A man attacked an off-duty NYPD officer with a cleaver near Penn Station at the height of the evening rush hour Thursday, wounding the cop in the face before being shot at 18 times by police, officials say.
Police initially confronted 32-year-old Akram Joudeh near West 31st Street and Broadway as they caught him trying to remove a boot from his car, NYPD Chief of Department and incoming police commissioner Jimmy O'Neill said at a briefing Thursday evening.
Video obtained exclusively by NBC 4 New York shows a frustrated Joudeh trying to remove the boot, pulling tools from his packed car.
When police arrived, Joudeh pulled out an 11-inch cleaver from his waistband and began running toward Sixth Avenue, officials said. Officers chased after him, with others joining the pursuit along the way, and one uniformed sergeant deployed a stun gun to no effect.
The suspect continued running westbound on West 32nd Street toward Seventh Avenue, and in the middle of the block, mounted the front grill of a marked NYPD car, O'Neill said.
That's when an off-duty detective, who was walking to Penn Station to catch a Long Island Rail Road train home after work, saw the chase coming toward him, law enforcement officials told NBC 4 New York. He decided to engage and went to tackle the suspect.
The two struggled, and Joudeh hit him in the head with the cleaver, leaving a six-inch gash from the temple to the jaw, said O'Neill.
Three uniformed NYPD officers fired a total of 18 gunshots at Joudeh, striking him several times.
"I heard police from behind me screaming, 'Get down, get down, get down!'" said witness Jonathan Schneier. "I saw a deranged individual with a very large meat cleaver... Probably six to eight suspects engaged the suspect verbally, told him to drop his weapon."
O'Neill told reporters, "Keep in mind he had just attacked an off-duty officer who's got a six-inch gash on his face. He's got an 11-inch cleaver. They shot until the threat was stopped."
The off-duty detective, identified by sources as 16-year veteran Det. Brian O'Donnell, was taken to Bellevue Hospital, where he's listed in serious condition, officials said. Doctors are assessing the damage, and surgeons have said reconstructive surgery will be needed.
O'Donnell has spent most of his time on the force in the 19th Precinct, and became a detective in March 2015.
Two other officers were taken to the hospital with non-life threatening injuries from the encounter, though it's not clear how they got hurt.
Both Mayor Bill de Blasio and Police Commissioner Bill Bratton, who is finishing his last week on the job, visited the officers at the hospital. Bratton said the wounded detective was in good spirits despite the "significant injury."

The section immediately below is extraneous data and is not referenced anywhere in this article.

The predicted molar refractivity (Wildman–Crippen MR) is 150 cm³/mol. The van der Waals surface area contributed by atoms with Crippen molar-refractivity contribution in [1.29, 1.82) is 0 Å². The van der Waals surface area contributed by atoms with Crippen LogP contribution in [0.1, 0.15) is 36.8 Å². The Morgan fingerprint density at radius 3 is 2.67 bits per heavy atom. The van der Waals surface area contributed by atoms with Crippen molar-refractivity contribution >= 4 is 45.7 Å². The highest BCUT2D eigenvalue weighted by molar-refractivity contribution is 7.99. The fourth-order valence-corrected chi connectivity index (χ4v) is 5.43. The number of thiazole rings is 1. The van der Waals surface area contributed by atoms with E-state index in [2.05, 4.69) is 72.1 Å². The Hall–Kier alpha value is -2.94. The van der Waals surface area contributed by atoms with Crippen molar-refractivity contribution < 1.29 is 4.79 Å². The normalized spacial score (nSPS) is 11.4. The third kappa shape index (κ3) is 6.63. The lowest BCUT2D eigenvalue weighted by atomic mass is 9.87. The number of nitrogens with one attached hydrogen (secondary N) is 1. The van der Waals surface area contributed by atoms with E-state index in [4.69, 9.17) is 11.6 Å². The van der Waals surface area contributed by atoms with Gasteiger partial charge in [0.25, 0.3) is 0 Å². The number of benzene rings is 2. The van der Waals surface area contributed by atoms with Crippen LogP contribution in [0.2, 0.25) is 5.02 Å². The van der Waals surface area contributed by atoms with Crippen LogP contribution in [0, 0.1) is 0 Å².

Joudeh was also taken to Bellevue Hospital, and he's in critical but stable condition, said O'Neill. He has been moved to the operating room.
The attack happened near the busy Midtown commuter hub at the height of the evening rush hour. Bratton said the officers acted bravely in subduing the suspect in the crowded shopping and transit district, and that "sufficient shots" were fired to stop the "character running down the street waving a cleaver."
Witness Steven Coyle, who recorded video of officers shooting at the suspect, agreed.
"He was a threat to the officers and anyone in the area," he said.
Michael Palladino, president of the Detectives Endowment Association, said in a statement, "An incident like this proves that you are really never off duty. Our detective engaged the perpetrator because the suspect was carrying a meat cleaver and the detective was worried about the crowded conditions on the street given that it was rush hour full of residents, tourists and commuters."
Joudeh has 15 prior arrests, including one on July 27 after he was found carrying knives near a synagogue in the Manhattan Beach neighborhood of Brooklyn. His last known address was in Queens, though police say he may have been living in his car.
The other arrests stretching back to 2009 include charges for driving while impaired by drugs, criminal possession of a weapon, menacing with a weapon and criminal trespassing, sources said.
Two years ago, a hatchet-wielding man ambushed a group of NYPD officers in Jamaica, Queens, gashing a rookie cop in the head with the 18-inch ax. Two other officers shot and killed the suspect, Zale Thompson, on the street.
Thompson was a self-radicalized "lone wolf terrorist," police officials said after the attack.
In Thursday's incident, a federal official told NBC News "based on what we know of how this started, and on his priors, we don't currently think this was an act of terrorism."
Another law enforcement source told NBC 4 that investigators actively looked into whether Joudeh had any interest in or connection to terror planning after he was caught outside the synagogue in July with the knives. But they did not find any evidence of any radicalization.
Joudeh's former neighbors in Elmhurst described him as troubled, constantly fighting with his two roommates and sometimes getting visits from police. One woman who asked not to be identified said he once got into an altercation with a family member, and during the fight, broke the front glass door of the building's entrance.